As a rule, bloggers are keeping an eye on their audience - 74% of all respondents, including 85% of Part-Timers and 77% of Self-Employeds, use a third party service to track their site traffic. Google Analytics is by far the most popular tool in the space.

The three most popular third party services reported by bloggers are:

Google Analytics: 55
Sitemeter: 15
Statcounter: 14

As Lijit crawls blogs, they track the widgets and tags they find on those publications. For the first time Quantcast overtook Google Analytics as the most frequent analytics tag found on blogs. However, bloggers report the highest usage of Google Analytics – this suggests a low awareness among bloggers that their third party hosting services are using Quantcast to measure traffic.

And that's how the blogging world goes 'round. But how do blogs get monetized? How are brands built in the blogosphere?

Blogging Revenues, Brands and Blogs

More bloggers than ever are making money from blogs, however they are not the majority. Most bloggers who are making money from their blogs are generally doing so as entrepreneurs by hosting advertising on their own sites and by using their blogs to drive speaking engagements and traditional media assignments. Some bloggers are even reporting profits that place them squarely in the middle class, so the rise of the professional blogger is clearly underway, but still evolving.

72% of respondents are classified as Hobbyists, meaning that they report no income related to blogging.

Of those who have monetized their blogging to at least some extent:

• 54% are Part-Timers
• 32% are Self-Employeds
• 14% are Corporates

Because Corporates report working for an organization or company, while Part-Timers and Self-Employeds run their own organizations and companies, we asked the two subgroups different questions about how they monetize their blogs.

Part-Timers and Self-Employeds say that the main ways they generate revenue are through display and search ads, as well as through affiliate marketing links. 15% say they are paid to give speeches on the topics they blog about.

Among Pro and Self-Employed bloggers, 17% of the total respondents derive their primary income from blogging.

We asked Part-Timers and Self-Employeds who generate revenue through advertising (approximately 40% of such bloggers) to estimate their annual revenues from advertising.

51% of Corporates – 58 respondents – report receiving a salary for blogging. This result is highly directional, but given the small size of the overall cohort of Corporates, worth noting. Too few bloggers to report say that they are paid by the post.

Of course, advertising, salaries, and per-post fees are just part of the complex way in which bloggers are remunerated. Much blog-related revenue is realized in the form of speaking fees and payments for contributing to print media or participating in broadcasts. To account for this, we asked respondents to indicate whether they gained revenue from any streams not included in our questions – which many did.

Across audiences who make money from blogging, the main positive revenues (not including salaries) are as follows:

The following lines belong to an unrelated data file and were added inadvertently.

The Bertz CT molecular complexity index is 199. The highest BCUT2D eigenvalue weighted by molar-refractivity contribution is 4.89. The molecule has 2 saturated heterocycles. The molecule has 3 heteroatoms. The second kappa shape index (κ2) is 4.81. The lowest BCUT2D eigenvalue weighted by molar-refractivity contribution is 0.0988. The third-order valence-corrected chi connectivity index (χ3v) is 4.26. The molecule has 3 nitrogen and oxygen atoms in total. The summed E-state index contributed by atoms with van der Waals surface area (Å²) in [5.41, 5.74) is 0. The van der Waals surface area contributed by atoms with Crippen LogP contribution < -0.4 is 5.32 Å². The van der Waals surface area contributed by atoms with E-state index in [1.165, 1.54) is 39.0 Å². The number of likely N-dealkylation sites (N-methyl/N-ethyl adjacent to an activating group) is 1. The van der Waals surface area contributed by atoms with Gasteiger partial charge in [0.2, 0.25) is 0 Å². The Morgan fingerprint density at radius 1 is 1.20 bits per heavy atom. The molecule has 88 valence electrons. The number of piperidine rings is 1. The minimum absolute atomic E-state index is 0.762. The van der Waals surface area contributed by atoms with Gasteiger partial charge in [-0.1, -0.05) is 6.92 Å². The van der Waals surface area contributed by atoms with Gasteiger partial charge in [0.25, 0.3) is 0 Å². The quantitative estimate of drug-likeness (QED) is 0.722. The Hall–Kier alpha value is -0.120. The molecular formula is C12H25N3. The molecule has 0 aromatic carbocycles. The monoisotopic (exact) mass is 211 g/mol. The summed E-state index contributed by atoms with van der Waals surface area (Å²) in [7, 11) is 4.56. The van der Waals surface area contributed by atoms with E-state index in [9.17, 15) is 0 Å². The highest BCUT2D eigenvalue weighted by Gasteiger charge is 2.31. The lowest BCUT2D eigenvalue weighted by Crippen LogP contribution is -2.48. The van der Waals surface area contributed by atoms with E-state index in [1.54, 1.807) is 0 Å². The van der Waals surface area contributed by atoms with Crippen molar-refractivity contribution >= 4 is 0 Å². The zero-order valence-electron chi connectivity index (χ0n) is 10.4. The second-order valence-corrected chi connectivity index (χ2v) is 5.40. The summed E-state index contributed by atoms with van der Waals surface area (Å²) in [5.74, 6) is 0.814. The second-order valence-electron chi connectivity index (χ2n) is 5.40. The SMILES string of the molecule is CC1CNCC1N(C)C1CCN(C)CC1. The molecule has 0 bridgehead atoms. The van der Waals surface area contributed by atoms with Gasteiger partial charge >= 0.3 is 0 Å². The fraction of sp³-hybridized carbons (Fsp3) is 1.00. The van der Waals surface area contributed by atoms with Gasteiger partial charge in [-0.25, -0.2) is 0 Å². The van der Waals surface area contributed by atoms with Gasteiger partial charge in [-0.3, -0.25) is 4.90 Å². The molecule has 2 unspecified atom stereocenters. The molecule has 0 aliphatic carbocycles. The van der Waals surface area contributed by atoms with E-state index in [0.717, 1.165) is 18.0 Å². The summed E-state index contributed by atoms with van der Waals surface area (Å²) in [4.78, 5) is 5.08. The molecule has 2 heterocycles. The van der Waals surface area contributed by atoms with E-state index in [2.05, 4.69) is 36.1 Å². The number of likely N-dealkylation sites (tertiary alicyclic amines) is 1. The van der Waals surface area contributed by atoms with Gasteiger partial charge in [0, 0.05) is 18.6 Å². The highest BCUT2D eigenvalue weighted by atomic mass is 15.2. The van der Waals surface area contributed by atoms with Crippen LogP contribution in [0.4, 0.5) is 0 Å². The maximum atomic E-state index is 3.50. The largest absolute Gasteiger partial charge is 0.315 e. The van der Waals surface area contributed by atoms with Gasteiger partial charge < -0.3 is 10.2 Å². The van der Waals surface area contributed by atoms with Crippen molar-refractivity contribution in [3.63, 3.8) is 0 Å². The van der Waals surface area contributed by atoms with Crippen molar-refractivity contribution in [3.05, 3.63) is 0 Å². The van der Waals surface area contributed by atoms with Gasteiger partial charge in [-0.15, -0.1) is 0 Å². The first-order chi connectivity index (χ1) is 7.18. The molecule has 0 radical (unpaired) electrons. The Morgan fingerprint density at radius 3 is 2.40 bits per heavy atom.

Of course, revenues aren’t all positive. Bloggers – including Hobbyists – also report significant annual investments in their blogs. As employees of companies, Corporates were not asked about their personal expenditures on the assumption that blog construction, hosting and maintenance would fall to their employers. Evaluating positive and negative cashflows, we see that the mean profits for blogs with reported revenues is $57,369.20.

Remembering that a substantial majority of the blogosphere is essentially hobbyist in nature is an important part of understanding why many blogs are not ad-supported.

The hobbyist ethos is even evident among many Part-Timers and Self-Employeds who generate revenue from advertising – 89% of whom believe that it is important that the advertising placed on their blogs align with their values.

The divide observed earlier featuring Corporates on one side and Part Timers and Self-Employeds on another, is particularly visible in each subgroup’s approach to managing advertising on their blogs. Part-Timers and Self-Employeds rely on self-serve tools to offer contextual ads or pay per click ads on their blogs, while Corporates mainly rely on dedicated ad sales teams.

Self-Employed bloggers are the most likely to sell their inventory through a blog-focused ad network, as well as to use afilate links. Self serve ad platforms are most popular with Part-Timers and Self-Employed bloggers – with more than 2 out of 3 bloggers using them. Overall, the number of bloggers using ad networks or blog ad networks to sell their advertising inventory has increased since 2008.

According to Lijit, comparing 2008 to 2009 there has been a 68% increase in the number blogs with ad tags installed. This indicates to that monetizing blogs is high on the priority list of most publishers. Last year Lijit found that Google Ad tags made up 67% of the tags found. This year that percentage has dropped to 47%, indicating publishers are experimenting with other ad networks.

Finally, when it comes to specific ad types, Rich Media ads have achieved levels of moderate penetration, while Interstitial and Pop-up ads are relatively uncommon in the blogosphere.